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Recently someone added a comment to a question I had posted saying that they thought my question was "opinion based" and inviting me to say if I agreed or, if not, why not (I'm assuming they were considering voting to close but, very considerately, wanted to know what I had to say first). At this point my question had received no answers.

The link here What is a "closed" or "duplicate" question? says that being "opinion based" is a reason to close a question as off-topic. It goes on to say:

Opinion-based: While many good questions generate some degree of opinion based on expert experience, answers to this question will tend to be almost entirely based on opinions, rather than facts, references, or specific expertise.

Can anyone clarify what this means in practice? In particular

An "opinion based" question is defined by the types of answer it "tends" to generate. Obviously "tends" to generate does not mean "must inevitably generate" so what exactly does "tends to generate" mean...

a.) Does "tend to generate" mean that in practice (given the Politics SE community is what ever it is) the question attracts answers from people who have a general temperamental disposition to post answers which are "almost entirely based on opinions, rather than facts, references, or specific expertise"?

b.) if it means (a) what is the main concern of Politics SE? Does Politics SE want to avoid at all costs any answers being posted which are "almost entirely based on opinions", or does Politics SE not mind the odd "almost entirely based on opinions" answer if there are also some answers which are based on "facts, references, or specific expertise"?

c.) Or does "tend to generate" refer to the way the question is framed? i.e. that it tends to tempt even those who, by disposition, would normally post answers based on "facts, references, or specific expertise" to instead proffer a subjective opinion?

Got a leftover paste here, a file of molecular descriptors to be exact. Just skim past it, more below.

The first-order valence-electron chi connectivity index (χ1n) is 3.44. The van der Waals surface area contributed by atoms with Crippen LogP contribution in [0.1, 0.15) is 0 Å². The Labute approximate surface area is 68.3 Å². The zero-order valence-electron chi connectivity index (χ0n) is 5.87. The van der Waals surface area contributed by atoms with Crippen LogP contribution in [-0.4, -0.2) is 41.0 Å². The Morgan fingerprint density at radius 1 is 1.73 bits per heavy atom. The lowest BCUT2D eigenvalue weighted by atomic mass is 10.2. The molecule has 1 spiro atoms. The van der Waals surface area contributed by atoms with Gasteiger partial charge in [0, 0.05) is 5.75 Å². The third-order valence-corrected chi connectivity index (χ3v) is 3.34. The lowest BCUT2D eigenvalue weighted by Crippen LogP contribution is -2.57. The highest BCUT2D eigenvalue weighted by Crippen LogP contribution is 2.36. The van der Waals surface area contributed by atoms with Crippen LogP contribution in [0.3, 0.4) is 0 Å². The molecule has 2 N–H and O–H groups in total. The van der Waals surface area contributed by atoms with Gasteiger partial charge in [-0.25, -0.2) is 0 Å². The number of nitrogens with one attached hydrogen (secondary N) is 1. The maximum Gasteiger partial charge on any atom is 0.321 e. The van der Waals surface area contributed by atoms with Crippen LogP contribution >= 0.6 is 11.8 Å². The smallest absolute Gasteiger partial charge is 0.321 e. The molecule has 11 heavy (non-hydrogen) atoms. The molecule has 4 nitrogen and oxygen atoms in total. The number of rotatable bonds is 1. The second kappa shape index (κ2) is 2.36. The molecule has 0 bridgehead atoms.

d.) Given that we are talking about a tendency rather than an inevitability, and whichever of the above meanings is the intended one, whether a question which has so far received no answers "tends to generate" answers "almost entirely based on opinions, rather than facts, references, or specific expertise" is a matter of speculative hypothesis. How in practice is someone considering posting a question, or someone considering voting to close a question before it has received any answers, inform their speculation?

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    Do any of these answer your question? What should be considered opinionated?, What's the difference between 'opinion based' and speculative analysis? and How does "Primarily Opinion-Based" work on this site? See also some of the other question in the [opinionated] tag.
    – JJJ Mod
    Nov 12 at 20:07
  • @JJJ Not really, unless I'm missing something here. Those links basically say the political opinions - e.g. policy X is bad, party Y is great, Z is a great leader are off topic. That is clear. But I thought "opinion based" was much wider than that. Nothing I have ever posted comes anywhere near to being the expression of a political opinion.
    – Nemo
    Nov 12 at 20:16
  • Which question are you referring to specifically? This question about the NI Protocol for example is closed as speculative. I don't see any questions of yours which are currently closed as POB. I see some comments arguing this question is POB but other potential close voters disagreed by choosing to leave the question open.
    – JJJ Mod
    Nov 12 at 20:21
  • @JJJ It was the last one you mention. Not closed but some thought it POB. I'm seeking to understand what POB means? Why would anyone think it POB?
    – Nemo
    Nov 12 at 22:02
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One common misconception of new users about Politics Stack Exchange is that it is the Stack Exchange political debate club. It is not. We do not want to provide a platform for debates, opinions or political activism. Yes, I know that these are very important in any democratic society. But there are plenty of websites which cater to this need. If you want to upvote and downvote people's opinions and debate them, there are plenty of communities on Reddit for that. And if you want to connect with other people who share your political views, there are Twitter and Facebook.